The factual situation in the case at bench is very similar to that presented in People v. Green. In Green, one of the prior statements admitted was a statement to a police officer. The witness, in Green, gave trial testimony which was consistent with his prior statements until he was questioned about the specific criminal acts he had previously mentioned. At this point he became very vague and equivocal, claiming he no longer remembered what had happened.

In the case at bench, Mischell Hutchinson's account of the incident at the gas station and of subsequently going to Eugene's apartment was consistent with her sister's. However, when questioned about going to Billy's apartment and about Eugene's calling the women into the bedroom of his apartment, Mischell's memory appeared to fail. In the course of her lengthy examination, she several times contradicted herself by recalling incidents which only a short time previously she professed not to remember.

The Supreme Court's characterization of the witness' testimony in Green is equally applicable to that of Mischell Hutchinson: ‘A dispassionate appraisal of the foregoing testimony, which we previously characterized as ‘markedly evasive and uncooperative’ (citation), leads to but one conclusion: the trial court could properly disbelieve Porter's claim that he no longer remembered . . .' (People v. Green, Supra, 3 Cal.3d 981, 987, 92 Cal.Rptr. 494, 498, 479

P.2d 998, 1002.) Appellants Offered No Evidence To Establish That The District Attorney Excluded Black People From Their Jury Solely Upon The Basis Of Race.

Appellants contend that the prosecutor systematically excluded blacks from the jury on the basis of race, thereby denying them a fair trial and equal protection of the law. There is nothing in the record to support this claim other than the assertion of counsel that five of the fourteen prospective jurors who were excluded by the prosecutor's exercise of peremptory challenges were black.

The prosecutor stated to the trial court that these five people were excluded for the same reasons that the other nine were excluded and not because of the color of their skin. Referring to the five prospective jurors named by defense counsel, the prosecutor stated: ‘I didn't really think that all of the names that he (defense counsel) indicated were black people, but, in his opinion, apparently they are.’ When the defense again raised this contention at the hearing on the motion for a new trial, the court noted the absence of any evidence to support the assertions of defense counsel or to warrant any assumption that black jurors would have returned verdicts any different from those returned by the jurors who heard the case.

There having been no showing of a deliberate intention to exclude blacks from the jury because of race, the trial court's denial of appellants' motions for a mistrial and for a new trial was not an abuse of discretion. (People v. Hayes, 276 Cal.App.2d 528, 533, 80 Cal.Rptr. 893; Ganz v. Justice Court, 273 Cal.App.2d 612, 619—622, 78 Cal.Rptr. 348; People v. Hernandez, 100 Cal.App.2d 136, 137, 223 P.2d 76; cf. People v. Hines, 12 Cal.2d 535, 538, 86 P.2d 92, where the prosecution admitted engaging in the practice of systematically excluding blacks from jury venires.)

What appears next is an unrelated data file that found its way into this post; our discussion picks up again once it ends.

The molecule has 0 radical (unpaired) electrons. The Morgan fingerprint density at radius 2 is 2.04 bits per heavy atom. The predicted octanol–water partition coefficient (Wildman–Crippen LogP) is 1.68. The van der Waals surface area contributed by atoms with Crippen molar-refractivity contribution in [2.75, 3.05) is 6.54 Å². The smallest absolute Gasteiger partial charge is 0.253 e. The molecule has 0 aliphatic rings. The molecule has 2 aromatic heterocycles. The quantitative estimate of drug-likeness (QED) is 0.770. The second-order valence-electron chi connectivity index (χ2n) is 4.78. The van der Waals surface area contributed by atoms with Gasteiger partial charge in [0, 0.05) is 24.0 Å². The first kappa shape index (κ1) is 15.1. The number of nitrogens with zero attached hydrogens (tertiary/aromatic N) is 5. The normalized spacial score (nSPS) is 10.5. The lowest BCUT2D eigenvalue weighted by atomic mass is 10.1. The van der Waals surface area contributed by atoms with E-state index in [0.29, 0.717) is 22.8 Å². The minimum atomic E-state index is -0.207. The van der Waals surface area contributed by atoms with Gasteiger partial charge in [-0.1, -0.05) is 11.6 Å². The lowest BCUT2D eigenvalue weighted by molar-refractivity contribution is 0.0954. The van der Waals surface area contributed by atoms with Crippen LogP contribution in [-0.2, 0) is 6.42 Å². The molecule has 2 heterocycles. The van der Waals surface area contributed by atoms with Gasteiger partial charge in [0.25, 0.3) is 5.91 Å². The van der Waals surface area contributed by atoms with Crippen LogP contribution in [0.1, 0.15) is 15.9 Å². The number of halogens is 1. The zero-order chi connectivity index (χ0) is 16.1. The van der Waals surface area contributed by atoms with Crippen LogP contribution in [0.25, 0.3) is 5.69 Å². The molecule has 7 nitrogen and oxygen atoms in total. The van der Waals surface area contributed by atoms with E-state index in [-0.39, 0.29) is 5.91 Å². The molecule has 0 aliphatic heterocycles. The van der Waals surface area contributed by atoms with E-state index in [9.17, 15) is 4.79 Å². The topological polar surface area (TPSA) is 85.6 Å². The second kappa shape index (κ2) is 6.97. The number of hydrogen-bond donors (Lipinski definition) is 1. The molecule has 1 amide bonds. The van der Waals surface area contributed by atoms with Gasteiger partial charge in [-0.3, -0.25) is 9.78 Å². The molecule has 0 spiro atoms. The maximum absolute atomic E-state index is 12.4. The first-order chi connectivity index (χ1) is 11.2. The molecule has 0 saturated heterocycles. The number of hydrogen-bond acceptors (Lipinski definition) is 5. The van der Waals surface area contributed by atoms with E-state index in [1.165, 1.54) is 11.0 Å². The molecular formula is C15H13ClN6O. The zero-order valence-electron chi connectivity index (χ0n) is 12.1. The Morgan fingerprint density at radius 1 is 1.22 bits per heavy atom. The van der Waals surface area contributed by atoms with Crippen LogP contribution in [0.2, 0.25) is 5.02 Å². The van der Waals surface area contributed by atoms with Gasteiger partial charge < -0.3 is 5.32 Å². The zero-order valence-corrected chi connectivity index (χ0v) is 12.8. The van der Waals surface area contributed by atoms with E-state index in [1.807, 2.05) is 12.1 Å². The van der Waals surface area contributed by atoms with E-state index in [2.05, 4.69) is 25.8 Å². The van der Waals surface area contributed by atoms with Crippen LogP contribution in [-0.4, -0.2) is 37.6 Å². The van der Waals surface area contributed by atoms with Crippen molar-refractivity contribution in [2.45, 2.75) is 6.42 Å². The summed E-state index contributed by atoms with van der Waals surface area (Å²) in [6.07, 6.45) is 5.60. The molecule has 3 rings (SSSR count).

The Trial Court Did Not Abuse Its Discretion In Refusing To Permit Appellant Eugene Wheeler To Reopen Voir Dire Examination Of Juror Number Six.

Appellant Eugene Wheeler contends that he was deprived of a fair trial and due process of law by the trial court's refusal to permit reopening of the voir dire examination of one of the jurors when counsel learned that this juror had been challenged in a prior criminal case because he had indicated that he could not be impartial in that case.

During his voir dire examination, the trial court, the prosecutor and counsel for appellants all questioned the juror. These questions included those relating to his belief that he could be impartial. After appellants' trial had commenced and the jury had been sworn, counsel for Eugene Wheeler moved to reopen voir dire of the named juror for cause. Counsel read from his voir dire examination in another case in progress at the time of appellants' trial in which the juror had been excused. One statement made by him in the other case was to the effect that his prior dealings with law enforcement would not permit him to be impartial to both sides.

It should be emphasized that the juror did not indicate which side he thought he might be inclined to favor at the prior trial. While appellants seem to contend that he was clearly indicating partiality toward the People bacause of his contacts with law enforcement officers, he also indicated his having had experiences with them regarding his own children which apparently were not pleasant. In view of his testimony that he could be impartial in the present case, the trial court's ruling was clearly not an abuse of discretion. (People v. Duncan, 53 Cal.2d 803, 815—816, 3 Cal.Rptr. 351, 350 P.2d 103; People v. Craig, 196 Cal. 19, 25, 235 P. 721; People v. Spear, 32 Cal.App.2d 165, 169—170, 89 P.2d 445, cert. denied 308 U.S. 555, 60 S.Ct. 116, 84 L.Ed. 466 (1939); People v. Tomasovich, 56 Cal.App. 520, 526—527, 206 P. 119; see also, People